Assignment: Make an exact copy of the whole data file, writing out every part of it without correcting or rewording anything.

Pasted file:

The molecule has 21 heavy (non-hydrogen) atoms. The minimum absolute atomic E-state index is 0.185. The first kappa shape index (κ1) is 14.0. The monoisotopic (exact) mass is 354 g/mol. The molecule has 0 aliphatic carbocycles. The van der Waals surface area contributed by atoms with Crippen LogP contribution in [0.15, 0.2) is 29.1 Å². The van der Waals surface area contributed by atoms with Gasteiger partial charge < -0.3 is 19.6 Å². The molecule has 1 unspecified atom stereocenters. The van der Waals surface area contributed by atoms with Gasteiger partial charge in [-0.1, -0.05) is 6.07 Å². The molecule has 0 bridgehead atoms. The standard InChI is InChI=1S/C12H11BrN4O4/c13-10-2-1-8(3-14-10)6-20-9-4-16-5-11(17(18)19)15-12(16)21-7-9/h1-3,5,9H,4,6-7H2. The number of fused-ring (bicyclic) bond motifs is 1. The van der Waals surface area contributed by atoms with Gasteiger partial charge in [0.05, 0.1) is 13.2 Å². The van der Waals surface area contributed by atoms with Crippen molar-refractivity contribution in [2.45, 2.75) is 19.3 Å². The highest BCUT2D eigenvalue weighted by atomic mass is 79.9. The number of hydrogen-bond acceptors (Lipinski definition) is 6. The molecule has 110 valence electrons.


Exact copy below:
The molecule has 21 heavy (non-hydrogen) atoms. The minimum absolute atomic E-state index is 0.185. The first kappa shape index (κ1) is 14.0. The monoisotopic (exact) mass is 354 g/mol. The molecule has 0 aliphatic carbocycles. The van der Waals surface area contributed by atoms with Crippen LogP contribution in [0.15, 0.2) is 29.1 Å². The van der Waals surface area contributed by atoms with Gasteiger partial charge < -0.3 is 19.6 Å². The molecule has 1 unspecified atom stereocenters. The van der Waals surface area contributed by atoms with Gasteiger partial charge in [-0.1, -0.05) is 6.07 Å². The molecule has 0 bridgehead atoms. The standard InChI is InChI=1S/C12H11BrN4O4/c13-10-2-1-8(3-14-10)6-20-9-4-16-5-11(17(18)19)15-12(16)21-7-9/h1-3,5,9H,4,6-7H2. The number of fused-ring (bicyclic) bond motifs is 1. The van der Waals surface area contributed by atoms with Gasteiger partial charge in [0.05, 0.1) is 13.2 Å². The van der Waals surface area contributed by atoms with Crippen molar-refractivity contribution in [2.45, 2.75) is 19.3 Å². The highest BCUT2D eigenvalue weighted by atomic mass is 79.9. The number of hydrogen-bond acceptors (Lipinski definition) is 6. The molecule has 110 valence electrons.